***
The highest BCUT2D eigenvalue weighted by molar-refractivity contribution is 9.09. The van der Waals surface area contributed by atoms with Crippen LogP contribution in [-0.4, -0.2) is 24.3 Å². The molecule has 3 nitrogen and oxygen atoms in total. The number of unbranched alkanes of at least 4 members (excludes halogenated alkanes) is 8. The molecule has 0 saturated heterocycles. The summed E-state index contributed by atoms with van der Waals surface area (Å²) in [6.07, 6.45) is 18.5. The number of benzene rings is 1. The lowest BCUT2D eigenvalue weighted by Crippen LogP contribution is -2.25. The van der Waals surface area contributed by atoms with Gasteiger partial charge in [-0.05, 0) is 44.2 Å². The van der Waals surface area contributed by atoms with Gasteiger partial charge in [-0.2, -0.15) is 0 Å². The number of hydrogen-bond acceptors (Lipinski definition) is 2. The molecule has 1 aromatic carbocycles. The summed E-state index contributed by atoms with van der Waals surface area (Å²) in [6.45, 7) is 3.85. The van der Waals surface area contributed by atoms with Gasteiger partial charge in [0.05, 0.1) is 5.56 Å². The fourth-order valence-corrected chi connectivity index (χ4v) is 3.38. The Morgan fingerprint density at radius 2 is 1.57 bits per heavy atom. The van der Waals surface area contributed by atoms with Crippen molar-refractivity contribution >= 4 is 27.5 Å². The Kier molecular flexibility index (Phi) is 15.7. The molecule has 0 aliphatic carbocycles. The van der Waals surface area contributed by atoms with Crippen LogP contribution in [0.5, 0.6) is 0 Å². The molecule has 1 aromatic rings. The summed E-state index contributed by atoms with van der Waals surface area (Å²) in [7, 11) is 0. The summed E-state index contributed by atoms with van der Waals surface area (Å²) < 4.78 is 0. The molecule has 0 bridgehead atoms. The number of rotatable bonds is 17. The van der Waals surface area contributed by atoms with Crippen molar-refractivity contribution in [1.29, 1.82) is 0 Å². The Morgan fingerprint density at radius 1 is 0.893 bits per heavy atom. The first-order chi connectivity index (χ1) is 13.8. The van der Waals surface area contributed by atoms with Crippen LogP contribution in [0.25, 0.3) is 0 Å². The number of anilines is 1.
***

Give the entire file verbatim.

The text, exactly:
The highest BCUT2D eigenvalue weighted by molar-refractivity contribution is 9.09. The van der Waals surface area contributed by atoms with Crippen LogP contribution in [-0.4, -0.2) is 24.3 Å². The molecule has 3 nitrogen and oxygen atoms in total. The number of unbranched alkanes of at least 4 members (excludes halogenated alkanes) is 8. The molecule has 0 saturated heterocycles. The summed E-state index contributed by atoms with van der Waals surface area (Å²) in [6.07, 6.45) is 18.5. The number of benzene rings is 1. The lowest BCUT2D eigenvalue weighted by Crippen LogP contribution is -2.25. The van der Waals surface area contributed by atoms with Gasteiger partial charge in [-0.05, 0) is 44.2 Å². The van der Waals surface area contributed by atoms with Gasteiger partial charge in [-0.2, -0.15) is 0 Å². The number of hydrogen-bond acceptors (Lipinski definition) is 2. The molecule has 1 aromatic carbocycles. The summed E-state index contributed by atoms with van der Waals surface area (Å²) in [6.45, 7) is 3.85. The van der Waals surface area contributed by atoms with Gasteiger partial charge in [0.05, 0.1) is 5.56 Å². The fourth-order valence-corrected chi connectivity index (χ4v) is 3.38. The Morgan fingerprint density at radius 2 is 1.57 bits per heavy atom. The van der Waals surface area contributed by atoms with Crippen molar-refractivity contribution >= 4 is 27.5 Å². The Kier molecular flexibility index (Phi) is 15.7. The molecule has 0 aliphatic carbocycles. The van der Waals surface area contributed by atoms with Crippen LogP contribution in [0.5, 0.6) is 0 Å². The molecule has 1 aromatic rings. The summed E-state index contributed by atoms with van der Waals surface area (Å²) in [7, 11) is 0. The summed E-state index contributed by atoms with van der Waals surface area (Å²) < 4.78 is 0. The molecule has 0 bridgehead atoms. The number of rotatable bonds is 17. The van der Waals surface area contributed by atoms with Crippen molar-refractivity contribution in [1.29, 1.82) is 0 Å². The Morgan fingerprint density at radius 1 is 0.893 bits per heavy atom. The first-order chi connectivity index (χ1) is 13.8. The van der Waals surface area contributed by atoms with Crippen LogP contribution in [0.25, 0.3) is 0 Å². The number of anilines is 1.